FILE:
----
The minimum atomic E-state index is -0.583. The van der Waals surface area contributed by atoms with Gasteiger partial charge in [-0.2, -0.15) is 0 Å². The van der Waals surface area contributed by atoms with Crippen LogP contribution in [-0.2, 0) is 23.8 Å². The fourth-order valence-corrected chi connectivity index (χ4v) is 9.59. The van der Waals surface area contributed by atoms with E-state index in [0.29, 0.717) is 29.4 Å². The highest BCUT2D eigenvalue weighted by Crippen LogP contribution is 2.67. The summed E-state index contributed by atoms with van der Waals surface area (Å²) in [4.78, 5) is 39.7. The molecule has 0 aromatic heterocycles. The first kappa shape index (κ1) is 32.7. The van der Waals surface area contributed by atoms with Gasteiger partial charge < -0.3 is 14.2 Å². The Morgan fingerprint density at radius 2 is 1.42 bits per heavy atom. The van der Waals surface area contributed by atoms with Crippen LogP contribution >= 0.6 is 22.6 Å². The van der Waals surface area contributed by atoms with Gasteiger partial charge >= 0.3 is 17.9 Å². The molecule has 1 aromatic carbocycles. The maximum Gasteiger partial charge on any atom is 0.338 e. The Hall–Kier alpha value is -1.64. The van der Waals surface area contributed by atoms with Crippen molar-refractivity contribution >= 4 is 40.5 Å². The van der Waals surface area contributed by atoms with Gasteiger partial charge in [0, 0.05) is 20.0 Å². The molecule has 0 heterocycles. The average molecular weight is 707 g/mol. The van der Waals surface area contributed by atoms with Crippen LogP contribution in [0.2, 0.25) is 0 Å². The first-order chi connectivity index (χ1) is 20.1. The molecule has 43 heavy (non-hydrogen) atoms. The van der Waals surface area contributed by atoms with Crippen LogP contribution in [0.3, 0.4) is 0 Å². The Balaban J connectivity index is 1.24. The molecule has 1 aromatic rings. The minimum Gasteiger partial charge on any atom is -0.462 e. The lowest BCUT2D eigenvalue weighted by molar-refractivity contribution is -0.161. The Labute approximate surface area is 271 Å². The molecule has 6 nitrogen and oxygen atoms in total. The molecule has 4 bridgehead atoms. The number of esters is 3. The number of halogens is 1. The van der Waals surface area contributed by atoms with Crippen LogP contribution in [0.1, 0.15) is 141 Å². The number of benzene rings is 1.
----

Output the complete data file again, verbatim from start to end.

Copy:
The minimum atomic E-state index is -0.583. The van der Waals surface area contributed by atoms with Gasteiger partial charge in [-0.2, -0.15) is 0 Å². The van der Waals surface area contributed by atoms with Crippen LogP contribution in [-0.2, 0) is 23.8 Å². The fourth-order valence-corrected chi connectivity index (χ4v) is 9.59. The van der Waals surface area contributed by atoms with E-state index in [0.29, 0.717) is 29.4 Å². The highest BCUT2D eigenvalue weighted by Crippen LogP contribution is 2.67. The summed E-state index contributed by atoms with van der Waals surface area (Å²) in [4.78, 5) is 39.7. The molecule has 0 aromatic heterocycles. The first kappa shape index (κ1) is 32.7. The van der Waals surface area contributed by atoms with Gasteiger partial charge < -0.3 is 14.2 Å². The Morgan fingerprint density at radius 2 is 1.42 bits per heavy atom. The van der Waals surface area contributed by atoms with Crippen LogP contribution >= 0.6 is 22.6 Å². The van der Waals surface area contributed by atoms with Gasteiger partial charge >= 0.3 is 17.9 Å². The molecule has 1 aromatic carbocycles. The maximum Gasteiger partial charge on any atom is 0.338 e. The Hall–Kier alpha value is -1.64. The van der Waals surface area contributed by atoms with Crippen molar-refractivity contribution >= 4 is 40.5 Å². The van der Waals surface area contributed by atoms with Gasteiger partial charge in [0, 0.05) is 20.0 Å². The molecule has 0 heterocycles. The average molecular weight is 707 g/mol. The van der Waals surface area contributed by atoms with Crippen LogP contribution in [0.2, 0.25) is 0 Å². The first-order chi connectivity index (χ1) is 20.1. The molecule has 43 heavy (non-hydrogen) atoms. The van der Waals surface area contributed by atoms with Crippen LogP contribution in [0.3, 0.4) is 0 Å². The Balaban J connectivity index is 1.24. The molecule has 1 aromatic rings. The minimum Gasteiger partial charge on any atom is -0.462 e. The lowest BCUT2D eigenvalue weighted by molar-refractivity contribution is -0.161. The Labute approximate surface area is 271 Å². The molecule has 6 nitrogen and oxygen atoms in total. The molecule has 4 bridgehead atoms. The number of esters is 3. The number of halogens is 1. The van der Waals surface area contributed by atoms with Crippen LogP contribution in [0.1, 0.15) is 141 Å². The number of benzene rings is 1.